In a well-publicized paper that addressed why some students were not learning to read, Reid Lyon (2001) concluded that children from disadvantaged backgrounds where early childhood education was not available failed to read because they did not receive effective instruction in the early grades. Many of these children then required special education services to make up for this early failure in reading instruction, which were by and large instruction in phonics as the means of decoding. Some of these students had no specific learning disability other than lack of access to effective instruction. These findings are significant because a similar dynamic is at play in math education: the effective treatment for many students who would otherwise be labeled learning disabled is also the effective preventative measure.He includes this graphic:
Preceded by this:
Over the past several decades, math education in the United States has shifted from the traditional model of math instruction to "reform math". The traditional model has been criticized for relying on rote memorization rather than conceptual understanding. Calling the traditional approach "skills based", math reformers deride it and claim that it teaches students only how to follow the teacher’s direction in solving routine problems, but does not teach students how to think critically or to solve non-routine problems. Traditional/skills-based teaching, the argument goes, doesn't meet the demands of our 21st century world.(My emphasis.) You know, the time period that produced the scientists and engineers who took us to the moon using slide-rules.
As I've discussed elsewhere, the criticism of traditional math teaching is based largely on a mischaracterization of how it is/has been taught, and misrepresented as having failed thousands of students in math education despite evidence of its effectiveness in the 1940's, 50's and 60's.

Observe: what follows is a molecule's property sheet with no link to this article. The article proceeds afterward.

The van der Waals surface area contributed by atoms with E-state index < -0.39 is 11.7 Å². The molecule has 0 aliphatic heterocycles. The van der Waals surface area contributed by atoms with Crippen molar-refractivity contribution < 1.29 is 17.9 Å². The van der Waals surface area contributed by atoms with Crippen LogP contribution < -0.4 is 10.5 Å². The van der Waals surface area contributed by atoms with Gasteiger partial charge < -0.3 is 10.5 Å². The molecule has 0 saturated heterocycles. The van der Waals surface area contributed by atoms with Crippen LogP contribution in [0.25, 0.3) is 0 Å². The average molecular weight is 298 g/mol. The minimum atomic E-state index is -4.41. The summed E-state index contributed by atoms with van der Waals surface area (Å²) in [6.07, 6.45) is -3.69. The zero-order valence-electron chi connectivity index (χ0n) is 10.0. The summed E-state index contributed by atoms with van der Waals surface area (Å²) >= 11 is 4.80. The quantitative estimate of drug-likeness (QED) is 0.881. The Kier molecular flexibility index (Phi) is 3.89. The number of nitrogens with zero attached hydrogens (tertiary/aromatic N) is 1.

Reacting to this characterization of the traditional model, math reformers promote a teaching approach in which understanding and process dominate over content. In lower grades, mental math and number sense are emphasized before students are fluent with procedures and number facts. Procedural fluency is seldom achieved. In lieu of the standard methods for adding/subtracting, multiplying and dividing, in some programs students are taught strategies and alternative methods. Whole class and teacher-led explicit instruction (and even teacher-led discovery) has given way to what the education establishment believes is superior: students working in groups in a collaborative learning environment.Remember that John Taylor Gatto placed "the great transformation which turned schools from often useful places (if never the essential ones school publicists claimed) into laboratories of state experimentation" at 1965 - at least in the major metropolitan areas. I graduated from high school in 1980. This essay, and that graphic is just further evidence that I got out while the getting was still good. Read the whole thing.
Oh, and the comments, from which comes this from reader Caroline:
I have three kids and am a veteran mom of nine Fairfax County VA public schools. The math teaching here has been uniformly abysmal, but as a parent who bought into the FCPS public relations mantra that we're the BEST, I wasn't sure why my kids struggled (I'm pretty sure now). They are all gifted (one went to Thomas Jefferson HS for Science and Technology).That's what my grandkids are subjected to. Then there's this, from reader "wintertime":
Example: In third or fourth grade, my daughter "got" how to calculate an irregular area using multiplication, but was told she had to do the math several different ways, one of which was something to do with counting all the little lines that extended from the area on a grid. I didn't even get it. All it did was totally confuse her, and then lay the groundwork for many cries over the years of "I HAVE to do it the TEACHER'S way, or she'll be MAD. I can't do it YOUR way or MY way!" What a lesson!!
After spending several years working with the cub scout and tutoring programs in our church, I am convinced that the **only** children in our county who are learning to read, and do basic arithmetic ,have parents who aggressively **”afterschool**! Honestly, in working with these kids who do **not** have parents who are literally homeschooling after school ( “afterschooling”) it is like watching a train wreck in slow motion.